Product Data: The Sneaky Problem eCommerce Merchants Overlook

Written by: Ryan LunkaDigital Marketing Director at nChannel

At nChannel, we get a lot of requests to help with inventory synchronization, order management, and technology integration, which are all really important initiatives for eCommerce merchants.

However, when we get into the details with our customers we often find that their biggest problem is something other than what they thought. We generally find that the biggest impediment to their success is their product data—a challenge that is quite new to eCommerce merchandisers.

This sneaky little problem is pervasive. It manifests itself as other kinds of problems. But, if you know how to identify when product data problems are your biggest offenders, you can understand how to overcome them.

In this post, I’ll explain some of most common product data problems that eCommerce merchants think are actually something else.

I have an SEO problem.

You might not be great at search engine optimization (SEO). You may not know all the ins and outs of the Google algorithm. But, there’s a good chance that, if you are failing to attract organic search traffic to your eCommerce site, you have a product data problem.

When you source your products from suppliers, they’ll typically provide you a product catalog as a CSV. It’ll include the data about those products, including descriptions, specs, etc. The quantity of information and its quality will vary by supplier.

But, most of these suppliers don’t care about SEO. This product data is not meant to be found with search engines, so unsurprisingly, it isn’t. As the eCommerce merchant, it’s your job to make that happen.

The merchant must do the research to understand how customers are searching for the products they sell. They must put in processes (and supporting technologies) to clean up suppliers’ product data, before listing it on their eCommerce site. They must optimize their product data for search, because this data is what will ultimately determine web page content—the TITLE tags and H1s that Google is looking for.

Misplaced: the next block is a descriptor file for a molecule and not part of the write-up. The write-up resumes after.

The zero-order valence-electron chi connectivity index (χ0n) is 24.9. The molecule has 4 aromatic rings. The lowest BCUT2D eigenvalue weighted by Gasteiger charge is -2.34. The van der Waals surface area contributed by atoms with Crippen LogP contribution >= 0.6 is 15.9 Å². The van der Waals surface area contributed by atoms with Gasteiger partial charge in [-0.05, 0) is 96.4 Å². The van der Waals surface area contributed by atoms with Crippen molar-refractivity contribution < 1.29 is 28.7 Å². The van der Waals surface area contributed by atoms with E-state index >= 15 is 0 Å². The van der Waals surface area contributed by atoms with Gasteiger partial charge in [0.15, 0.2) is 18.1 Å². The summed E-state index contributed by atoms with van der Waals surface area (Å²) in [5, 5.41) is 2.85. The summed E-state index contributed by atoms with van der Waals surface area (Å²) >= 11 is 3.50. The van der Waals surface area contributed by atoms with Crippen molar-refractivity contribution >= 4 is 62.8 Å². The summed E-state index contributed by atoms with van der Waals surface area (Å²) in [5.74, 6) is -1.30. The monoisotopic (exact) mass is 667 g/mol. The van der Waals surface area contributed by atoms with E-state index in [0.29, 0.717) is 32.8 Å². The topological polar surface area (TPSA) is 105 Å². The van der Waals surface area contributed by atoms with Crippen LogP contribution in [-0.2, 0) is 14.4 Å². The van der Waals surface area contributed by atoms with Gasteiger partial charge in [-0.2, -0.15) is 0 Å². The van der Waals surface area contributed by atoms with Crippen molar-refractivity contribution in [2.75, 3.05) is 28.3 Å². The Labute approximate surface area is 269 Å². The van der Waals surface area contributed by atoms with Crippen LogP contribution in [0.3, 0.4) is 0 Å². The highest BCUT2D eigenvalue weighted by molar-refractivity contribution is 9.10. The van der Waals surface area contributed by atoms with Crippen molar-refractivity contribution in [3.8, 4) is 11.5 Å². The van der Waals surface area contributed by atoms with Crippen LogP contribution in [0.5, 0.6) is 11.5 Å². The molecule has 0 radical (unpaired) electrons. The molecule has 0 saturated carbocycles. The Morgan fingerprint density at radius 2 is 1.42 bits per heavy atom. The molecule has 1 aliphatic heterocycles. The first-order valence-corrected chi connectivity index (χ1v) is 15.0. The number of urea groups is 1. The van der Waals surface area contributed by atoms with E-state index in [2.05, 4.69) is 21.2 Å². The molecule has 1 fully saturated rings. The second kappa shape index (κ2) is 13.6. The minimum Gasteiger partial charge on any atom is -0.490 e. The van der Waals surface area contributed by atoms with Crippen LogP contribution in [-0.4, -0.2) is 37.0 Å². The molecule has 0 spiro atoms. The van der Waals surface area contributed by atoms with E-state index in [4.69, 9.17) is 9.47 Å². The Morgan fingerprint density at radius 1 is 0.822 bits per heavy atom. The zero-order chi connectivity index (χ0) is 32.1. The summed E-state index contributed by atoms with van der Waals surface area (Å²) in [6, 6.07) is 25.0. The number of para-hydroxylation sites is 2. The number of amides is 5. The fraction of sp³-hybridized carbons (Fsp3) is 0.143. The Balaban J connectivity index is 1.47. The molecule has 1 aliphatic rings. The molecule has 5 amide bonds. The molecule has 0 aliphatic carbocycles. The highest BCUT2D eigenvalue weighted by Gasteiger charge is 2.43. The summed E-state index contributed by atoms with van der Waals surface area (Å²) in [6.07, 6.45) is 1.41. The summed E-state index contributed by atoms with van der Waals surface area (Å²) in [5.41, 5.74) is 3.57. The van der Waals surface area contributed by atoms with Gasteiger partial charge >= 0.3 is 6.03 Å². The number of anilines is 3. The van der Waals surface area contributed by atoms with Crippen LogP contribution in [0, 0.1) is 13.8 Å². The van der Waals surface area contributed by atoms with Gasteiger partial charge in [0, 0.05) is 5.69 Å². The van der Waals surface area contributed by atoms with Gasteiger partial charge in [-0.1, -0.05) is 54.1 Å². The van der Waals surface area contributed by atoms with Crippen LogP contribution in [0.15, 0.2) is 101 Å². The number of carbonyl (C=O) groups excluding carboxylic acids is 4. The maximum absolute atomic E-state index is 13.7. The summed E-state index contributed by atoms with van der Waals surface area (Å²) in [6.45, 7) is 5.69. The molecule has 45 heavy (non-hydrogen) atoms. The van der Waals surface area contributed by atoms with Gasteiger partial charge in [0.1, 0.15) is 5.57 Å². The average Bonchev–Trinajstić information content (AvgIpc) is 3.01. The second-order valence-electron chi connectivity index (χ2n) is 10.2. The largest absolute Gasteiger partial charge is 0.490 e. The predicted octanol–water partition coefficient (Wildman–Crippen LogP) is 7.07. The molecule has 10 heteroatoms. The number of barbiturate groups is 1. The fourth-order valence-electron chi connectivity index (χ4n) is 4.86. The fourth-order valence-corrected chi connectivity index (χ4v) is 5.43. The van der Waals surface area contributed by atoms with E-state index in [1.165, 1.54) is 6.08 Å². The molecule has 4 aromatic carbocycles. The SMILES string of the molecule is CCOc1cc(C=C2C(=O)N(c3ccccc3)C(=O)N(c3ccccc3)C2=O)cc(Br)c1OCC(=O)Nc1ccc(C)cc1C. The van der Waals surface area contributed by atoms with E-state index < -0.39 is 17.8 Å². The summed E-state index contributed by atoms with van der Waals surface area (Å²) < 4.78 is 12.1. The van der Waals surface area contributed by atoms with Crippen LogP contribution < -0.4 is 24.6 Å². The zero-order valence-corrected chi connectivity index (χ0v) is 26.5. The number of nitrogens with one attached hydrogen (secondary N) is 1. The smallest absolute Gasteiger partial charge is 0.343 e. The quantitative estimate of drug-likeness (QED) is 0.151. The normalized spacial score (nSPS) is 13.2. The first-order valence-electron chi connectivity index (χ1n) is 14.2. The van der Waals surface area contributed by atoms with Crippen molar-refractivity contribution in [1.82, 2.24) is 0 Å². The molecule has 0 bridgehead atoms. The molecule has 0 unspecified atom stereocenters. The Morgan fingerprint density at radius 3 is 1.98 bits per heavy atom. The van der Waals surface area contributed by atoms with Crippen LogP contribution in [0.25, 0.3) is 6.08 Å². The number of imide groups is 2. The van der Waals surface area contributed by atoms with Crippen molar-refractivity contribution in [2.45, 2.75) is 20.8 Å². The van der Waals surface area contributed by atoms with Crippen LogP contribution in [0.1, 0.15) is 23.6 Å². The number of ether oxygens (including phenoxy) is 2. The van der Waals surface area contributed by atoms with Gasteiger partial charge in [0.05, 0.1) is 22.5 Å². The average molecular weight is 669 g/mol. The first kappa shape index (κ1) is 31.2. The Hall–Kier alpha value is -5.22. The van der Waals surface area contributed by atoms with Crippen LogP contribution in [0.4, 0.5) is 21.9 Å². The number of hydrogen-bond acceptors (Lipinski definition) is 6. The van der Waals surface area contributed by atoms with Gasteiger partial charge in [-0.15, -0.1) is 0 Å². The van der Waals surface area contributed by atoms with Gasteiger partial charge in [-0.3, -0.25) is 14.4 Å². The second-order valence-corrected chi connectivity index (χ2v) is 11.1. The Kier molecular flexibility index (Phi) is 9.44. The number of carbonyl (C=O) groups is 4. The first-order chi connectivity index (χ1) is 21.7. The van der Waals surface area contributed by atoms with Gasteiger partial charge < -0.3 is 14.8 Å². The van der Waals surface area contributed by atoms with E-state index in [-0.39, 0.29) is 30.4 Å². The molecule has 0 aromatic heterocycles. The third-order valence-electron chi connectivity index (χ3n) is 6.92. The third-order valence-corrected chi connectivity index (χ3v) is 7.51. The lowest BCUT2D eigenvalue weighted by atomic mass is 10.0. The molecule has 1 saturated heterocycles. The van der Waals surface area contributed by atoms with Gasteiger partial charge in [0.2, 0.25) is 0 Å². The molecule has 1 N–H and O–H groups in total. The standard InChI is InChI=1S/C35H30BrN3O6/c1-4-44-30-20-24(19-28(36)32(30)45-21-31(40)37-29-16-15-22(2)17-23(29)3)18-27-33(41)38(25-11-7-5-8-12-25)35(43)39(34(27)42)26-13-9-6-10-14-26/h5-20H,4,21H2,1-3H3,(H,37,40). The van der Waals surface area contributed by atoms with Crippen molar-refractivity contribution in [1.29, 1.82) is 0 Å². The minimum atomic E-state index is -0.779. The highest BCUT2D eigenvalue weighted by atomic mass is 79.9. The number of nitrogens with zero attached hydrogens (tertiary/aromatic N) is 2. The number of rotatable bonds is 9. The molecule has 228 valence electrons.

So, if you think you have an SEO problem, look closer. You might have a product data problem.

I have a conversion problem.

Site visitors are worth very little to you if they aren’t buying your products. So, once you get them there, the job becomes “convert them into customers.” And, this is another place that product data can be a hidden cause of the problem.

Let’s look at some of the common reasons site visitors leave your site, instead of converting—and why they might be product data problems.

They are unable to find what they are looking for.

Site visitors can’t buy what they can’t find. A certain segment of your visitors will rightfully leave your site, because they seek something you don’t sell. The bigger problem is the segment of them who just couldn’t find what they want even though you sell it.

If the customer didn’t come into your site on exactly the right product page, they’ll use your navigation elements and/or your site search function to find what they want. These are usually driven by the attributes you applied to listed products. They can also be driven by specifically defined collections of products.